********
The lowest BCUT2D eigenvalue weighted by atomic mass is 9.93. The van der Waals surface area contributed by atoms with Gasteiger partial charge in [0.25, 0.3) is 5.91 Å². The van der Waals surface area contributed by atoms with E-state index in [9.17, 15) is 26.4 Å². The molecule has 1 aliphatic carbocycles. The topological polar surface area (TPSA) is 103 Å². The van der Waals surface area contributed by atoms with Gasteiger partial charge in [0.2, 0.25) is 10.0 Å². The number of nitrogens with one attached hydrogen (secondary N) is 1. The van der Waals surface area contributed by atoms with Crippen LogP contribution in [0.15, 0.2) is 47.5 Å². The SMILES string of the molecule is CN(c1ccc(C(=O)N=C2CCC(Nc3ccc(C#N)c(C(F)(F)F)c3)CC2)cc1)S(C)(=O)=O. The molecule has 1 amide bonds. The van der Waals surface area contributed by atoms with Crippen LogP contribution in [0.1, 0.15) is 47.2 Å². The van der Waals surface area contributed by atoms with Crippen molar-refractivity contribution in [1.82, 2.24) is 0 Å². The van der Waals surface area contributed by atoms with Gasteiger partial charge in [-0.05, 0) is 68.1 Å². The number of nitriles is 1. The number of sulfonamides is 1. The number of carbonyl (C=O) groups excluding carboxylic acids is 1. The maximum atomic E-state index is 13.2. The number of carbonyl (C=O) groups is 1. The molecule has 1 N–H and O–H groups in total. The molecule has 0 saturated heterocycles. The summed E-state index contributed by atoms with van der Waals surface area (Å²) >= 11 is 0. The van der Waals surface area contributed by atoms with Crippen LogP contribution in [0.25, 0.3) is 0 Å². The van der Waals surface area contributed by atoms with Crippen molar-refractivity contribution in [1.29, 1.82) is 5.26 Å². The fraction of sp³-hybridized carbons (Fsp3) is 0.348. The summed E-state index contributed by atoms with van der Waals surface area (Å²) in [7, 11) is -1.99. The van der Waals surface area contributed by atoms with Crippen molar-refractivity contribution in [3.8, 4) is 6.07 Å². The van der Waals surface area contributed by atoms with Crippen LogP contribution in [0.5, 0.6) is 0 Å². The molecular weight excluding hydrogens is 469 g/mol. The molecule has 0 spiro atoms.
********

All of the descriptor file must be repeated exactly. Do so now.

The lowest BCUT2D eigenvalue weighted by atomic mass is 9.93. The van der Waals surface area contributed by atoms with Gasteiger partial charge in [0.25, 0.3) is 5.91 Å². The van der Waals surface area contributed by atoms with E-state index in [9.17, 15) is 26.4 Å². The molecule has 1 aliphatic carbocycles. The topological polar surface area (TPSA) is 103 Å². The van der Waals surface area contributed by atoms with Gasteiger partial charge in [0.2, 0.25) is 10.0 Å². The number of nitrogens with one attached hydrogen (secondary N) is 1. The van der Waals surface area contributed by atoms with Crippen LogP contribution in [0.15, 0.2) is 47.5 Å². The SMILES string of the molecule is CN(c1ccc(C(=O)N=C2CCC(Nc3ccc(C#N)c(C(F)(F)F)c3)CC2)cc1)S(C)(=O)=O. The molecule has 1 amide bonds. The van der Waals surface area contributed by atoms with Crippen LogP contribution in [0.1, 0.15) is 47.2 Å². The van der Waals surface area contributed by atoms with Crippen molar-refractivity contribution in [1.82, 2.24) is 0 Å². The van der Waals surface area contributed by atoms with Gasteiger partial charge in [-0.05, 0) is 68.1 Å². The number of nitriles is 1. The number of sulfonamides is 1. The number of carbonyl (C=O) groups excluding carboxylic acids is 1. The maximum atomic E-state index is 13.2. The number of carbonyl (C=O) groups is 1. The molecule has 1 N–H and O–H groups in total. The molecule has 0 saturated heterocycles. The summed E-state index contributed by atoms with van der Waals surface area (Å²) >= 11 is 0. The van der Waals surface area contributed by atoms with Crippen LogP contribution in [0.25, 0.3) is 0 Å². The van der Waals surface area contributed by atoms with Crippen molar-refractivity contribution in [1.29, 1.82) is 5.26 Å². The fraction of sp³-hybridized carbons (Fsp3) is 0.348. The summed E-state index contributed by atoms with van der Waals surface area (Å²) in [7, 11) is -1.99. The van der Waals surface area contributed by atoms with Crippen molar-refractivity contribution in [3.8, 4) is 6.07 Å². The van der Waals surface area contributed by atoms with Crippen LogP contribution in [0.5, 0.6) is 0 Å². The molecular weight excluding hydrogens is 469 g/mol. The molecule has 0 spiro atoms.